The Art of Concentration

My career in education has spanned over fourteen years, it would be natural to assume that I’ve become an expert in maintaining concentration. I’m going to be honest, the reality of the situation is that I often find myself staring at the blank wall, completely forgetting I had very important work to get done and staring at the mass of papers on my cork board is doing nothing to help. I think it’s fair to assume most of us are like this. In the world of technology their are millions of distractions just coming from one tiny machine – our phone. (or in my case the wall which is neither new or as interesting as social media).

A few weeks ago, I sat in a ‘tips for revision session’, not going to lie, I was excited for this session. Yes it was aimed at students three years younger than me but skills can be transferred across the years. The only downside? The person running this session graduated university in 1997. Now, this is where everything went wrong. If you want to give students tips on how to concentrate don’t relate the stories back to your educational career because I can guarantee your experience was very different to what we are going through now. Adults like to do this fun thing where they insist that “we have it much better now” “exams were so much harder in our day”. First of all: Don’t listen to these people. They are wrong and misguided. Education isn’t easier, it’s just different. We are more aware that students learn differently and that education cannot be streamlined. Education has become more fair and inclusive. Nevertheless, someone who graduated UNIVERSITY in 1997 (aka 19 years ago) should not be telling me how to revise without getting distracted by my friends wanting to hang out, because you don’t even have to leave your room now to talk to your friends. How anti-social. Needless to say this session was a bit of a disappointment.
I definitely believe university has developed my ability to independently learn. The reality of the situation is if I didn’t do everything independently I wouldn’t be learning very much. So here are a few tips I’ve found that help me study:
A good cup of tea is the way to prepare the mind for studying. Or something like that. Personally, making a cup of tea is a good way to start doing your work. Make a cup, set it down at your desk, open up the computer and your ready to get started. It’s also an excellent break time activity. Want to stop working for five minutes? Make a cup of tea. You leave your work station, move around a bit, and you hopefully get to chat with another human, if your near an animal you probably get to give that a cuddle. When I’m revising I drink so much tea it might be unhealthy, but I always find tea helps in every situation. (Obviously tea doesn’t have to be the drink of choice)
Usually, I work at my desk in my room but recently (as mentioned in the starting paragraph) I’ve found myself getting distracted whilst sat at my desk. As problematic as this is (because I quite like my university room), I have found other areas that are great for working. For some reason this term I’ve found our living room a really good place to work in. In fact, I’m writing this in my lounge. Another good place is the library. Specifically the library in the evening after dinner. I sometimes spend two or three hours there in the evening and then come back to the flat, feeling extremely productive and then I feel happy to spend the rest of the night watching Netflix or hanging out with my flatmates. Obviously, wherever you chose to work, I’ve found my space has to be tidy. A messy work space is so inconvenient and distracting. Tidiness is the key thing here. Work in a tidy area and everything will be fine.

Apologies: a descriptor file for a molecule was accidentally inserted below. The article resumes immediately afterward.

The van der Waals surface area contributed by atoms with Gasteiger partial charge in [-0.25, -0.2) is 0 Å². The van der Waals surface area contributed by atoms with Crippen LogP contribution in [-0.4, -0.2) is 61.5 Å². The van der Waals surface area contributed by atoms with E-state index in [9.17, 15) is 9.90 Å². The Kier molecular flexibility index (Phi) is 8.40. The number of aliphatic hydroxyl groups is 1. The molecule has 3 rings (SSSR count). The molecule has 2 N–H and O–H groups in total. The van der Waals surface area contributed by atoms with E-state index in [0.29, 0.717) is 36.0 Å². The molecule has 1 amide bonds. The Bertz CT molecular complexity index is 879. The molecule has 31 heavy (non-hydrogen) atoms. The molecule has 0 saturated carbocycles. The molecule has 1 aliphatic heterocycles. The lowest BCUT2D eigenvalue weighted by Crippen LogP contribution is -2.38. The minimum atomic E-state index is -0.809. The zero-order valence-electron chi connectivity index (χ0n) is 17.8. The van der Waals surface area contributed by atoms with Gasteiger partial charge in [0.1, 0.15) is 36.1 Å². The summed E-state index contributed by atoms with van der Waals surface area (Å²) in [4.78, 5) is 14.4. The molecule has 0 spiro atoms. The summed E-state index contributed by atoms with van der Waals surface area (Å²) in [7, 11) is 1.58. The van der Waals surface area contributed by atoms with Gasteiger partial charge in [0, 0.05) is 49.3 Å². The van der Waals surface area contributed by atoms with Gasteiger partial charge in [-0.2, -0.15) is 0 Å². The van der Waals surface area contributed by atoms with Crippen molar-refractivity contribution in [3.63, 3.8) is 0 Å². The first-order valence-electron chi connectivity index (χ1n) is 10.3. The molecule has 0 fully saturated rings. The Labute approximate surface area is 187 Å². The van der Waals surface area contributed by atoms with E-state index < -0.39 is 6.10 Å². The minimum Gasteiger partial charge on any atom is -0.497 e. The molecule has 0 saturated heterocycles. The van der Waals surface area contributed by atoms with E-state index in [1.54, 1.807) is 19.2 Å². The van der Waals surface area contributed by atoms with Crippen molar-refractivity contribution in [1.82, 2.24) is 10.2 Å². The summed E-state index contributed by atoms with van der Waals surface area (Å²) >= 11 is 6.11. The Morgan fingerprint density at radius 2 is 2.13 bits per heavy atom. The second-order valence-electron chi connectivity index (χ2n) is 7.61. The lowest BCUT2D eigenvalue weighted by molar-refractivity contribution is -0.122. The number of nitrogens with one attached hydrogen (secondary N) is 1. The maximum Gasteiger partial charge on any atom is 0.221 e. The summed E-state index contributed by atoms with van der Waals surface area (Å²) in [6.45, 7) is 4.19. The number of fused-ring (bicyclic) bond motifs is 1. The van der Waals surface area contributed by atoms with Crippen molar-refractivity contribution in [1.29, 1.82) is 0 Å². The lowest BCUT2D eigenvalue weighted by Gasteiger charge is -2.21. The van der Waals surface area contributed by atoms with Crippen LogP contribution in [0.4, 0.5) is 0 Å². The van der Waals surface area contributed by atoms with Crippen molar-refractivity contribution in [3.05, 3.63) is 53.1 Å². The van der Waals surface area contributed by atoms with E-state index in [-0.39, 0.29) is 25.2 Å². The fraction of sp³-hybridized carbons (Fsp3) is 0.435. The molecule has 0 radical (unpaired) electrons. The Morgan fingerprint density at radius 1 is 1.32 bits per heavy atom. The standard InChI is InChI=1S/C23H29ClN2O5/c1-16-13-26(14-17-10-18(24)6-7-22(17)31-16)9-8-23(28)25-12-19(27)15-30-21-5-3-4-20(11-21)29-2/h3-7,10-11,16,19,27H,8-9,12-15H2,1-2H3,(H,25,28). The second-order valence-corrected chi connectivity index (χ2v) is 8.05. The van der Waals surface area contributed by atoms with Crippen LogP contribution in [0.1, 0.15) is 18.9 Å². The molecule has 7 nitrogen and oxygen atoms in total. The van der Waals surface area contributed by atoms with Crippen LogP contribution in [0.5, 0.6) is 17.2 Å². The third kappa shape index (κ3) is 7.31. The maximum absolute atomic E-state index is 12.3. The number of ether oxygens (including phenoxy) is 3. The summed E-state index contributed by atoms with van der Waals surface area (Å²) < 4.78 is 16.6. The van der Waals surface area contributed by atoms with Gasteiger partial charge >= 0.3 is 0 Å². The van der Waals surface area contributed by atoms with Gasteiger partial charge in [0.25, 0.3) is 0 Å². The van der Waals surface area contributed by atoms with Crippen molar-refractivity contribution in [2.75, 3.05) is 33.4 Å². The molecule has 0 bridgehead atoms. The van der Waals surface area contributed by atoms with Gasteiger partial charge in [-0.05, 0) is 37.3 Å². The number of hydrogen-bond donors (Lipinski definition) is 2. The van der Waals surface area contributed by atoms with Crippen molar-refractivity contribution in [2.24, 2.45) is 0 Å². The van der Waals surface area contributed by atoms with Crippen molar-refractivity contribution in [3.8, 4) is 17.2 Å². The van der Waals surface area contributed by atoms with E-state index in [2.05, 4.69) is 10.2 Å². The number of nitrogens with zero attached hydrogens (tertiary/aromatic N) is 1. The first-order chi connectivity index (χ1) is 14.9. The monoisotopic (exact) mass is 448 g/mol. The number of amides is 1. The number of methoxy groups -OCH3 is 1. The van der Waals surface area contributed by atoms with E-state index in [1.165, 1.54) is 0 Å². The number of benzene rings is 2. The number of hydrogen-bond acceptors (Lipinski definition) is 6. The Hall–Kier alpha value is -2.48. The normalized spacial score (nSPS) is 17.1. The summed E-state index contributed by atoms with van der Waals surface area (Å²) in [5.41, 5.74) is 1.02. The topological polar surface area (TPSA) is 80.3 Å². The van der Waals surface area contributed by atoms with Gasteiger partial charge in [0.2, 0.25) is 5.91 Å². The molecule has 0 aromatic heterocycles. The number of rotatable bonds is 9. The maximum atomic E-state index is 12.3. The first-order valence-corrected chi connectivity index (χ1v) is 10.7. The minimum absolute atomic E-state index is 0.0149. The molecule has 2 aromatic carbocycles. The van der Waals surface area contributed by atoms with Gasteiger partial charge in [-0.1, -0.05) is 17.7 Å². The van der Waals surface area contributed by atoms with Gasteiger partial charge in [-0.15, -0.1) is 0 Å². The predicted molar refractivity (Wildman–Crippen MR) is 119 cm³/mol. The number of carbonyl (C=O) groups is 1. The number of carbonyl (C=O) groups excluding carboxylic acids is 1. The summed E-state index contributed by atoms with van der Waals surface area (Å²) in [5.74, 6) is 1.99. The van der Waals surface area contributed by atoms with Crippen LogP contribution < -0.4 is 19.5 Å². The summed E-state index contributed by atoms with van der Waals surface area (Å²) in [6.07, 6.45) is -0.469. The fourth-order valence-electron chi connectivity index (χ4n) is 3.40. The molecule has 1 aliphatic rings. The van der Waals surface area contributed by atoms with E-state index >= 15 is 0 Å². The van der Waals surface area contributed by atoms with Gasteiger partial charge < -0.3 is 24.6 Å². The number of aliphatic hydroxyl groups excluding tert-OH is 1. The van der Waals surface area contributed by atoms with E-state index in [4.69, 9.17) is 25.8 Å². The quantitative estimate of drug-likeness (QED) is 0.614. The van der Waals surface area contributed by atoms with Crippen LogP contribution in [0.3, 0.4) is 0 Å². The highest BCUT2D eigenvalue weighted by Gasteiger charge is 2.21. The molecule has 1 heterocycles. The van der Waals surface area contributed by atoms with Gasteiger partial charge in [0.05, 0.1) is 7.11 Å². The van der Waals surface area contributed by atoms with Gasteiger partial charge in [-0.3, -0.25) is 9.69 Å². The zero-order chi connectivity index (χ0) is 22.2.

Destroy Social Media.
No, do not study in something that looks like this
Okay this is a bit dramatic but seriously. I have not perfected the “don’t go on social media when working thing” but I’m trying. Just don’t go on it. Tumblr is a dangerous thing and you can scroll mindlessly for hours and not notice. Just don’t.
Don’t work for hours straight. just don’t. Do you remember the tea thing? Yeah go make a drink or get a biscuit. Or lie on your floor for ten minutes and contemplate life. Whatever you want to do, go do it. For my birthday my friend gave me a colouring book which will be my break time activity for revision. The moment you start to feel tired and bored? Move away from your work. It will feel as if you’re wasting time by taking breaks but you will work for much longer. Sometimes as a break I change study locations. I move from my flat to the library. That’s a decent fifteen minute walk.
Doesn’t this look so much better wow.
Do you listen to music or not? To be honest I have no idea. I usually listen to music just because I find silence very distracting. But at the same time I do turn my music off because I need to concentrate in silence. Science probably has something to do with this. Spotify is great thing and I 100% reccomend downloading it, playing a playlist with unknown music is a great way to concentrate because you don’t know the songs and you can find new artists. Multi-tasking right there.
From past experience I’ve found studying with friends often results in conversation and no work. So at university I’ve just avoided it completely, unless we go to the quiet areas in the library because then there is no way for us to talk.
A good biscuit or grape is a good way to go here. If we’re talking about food in general, plan to have really exciting food for lunch and dinner. That way you have something to look forward to.
I love a good set of stationary, nothing gets me more excited to be honest. Just have nice pens and notebooks. it will make everything look and feel better.

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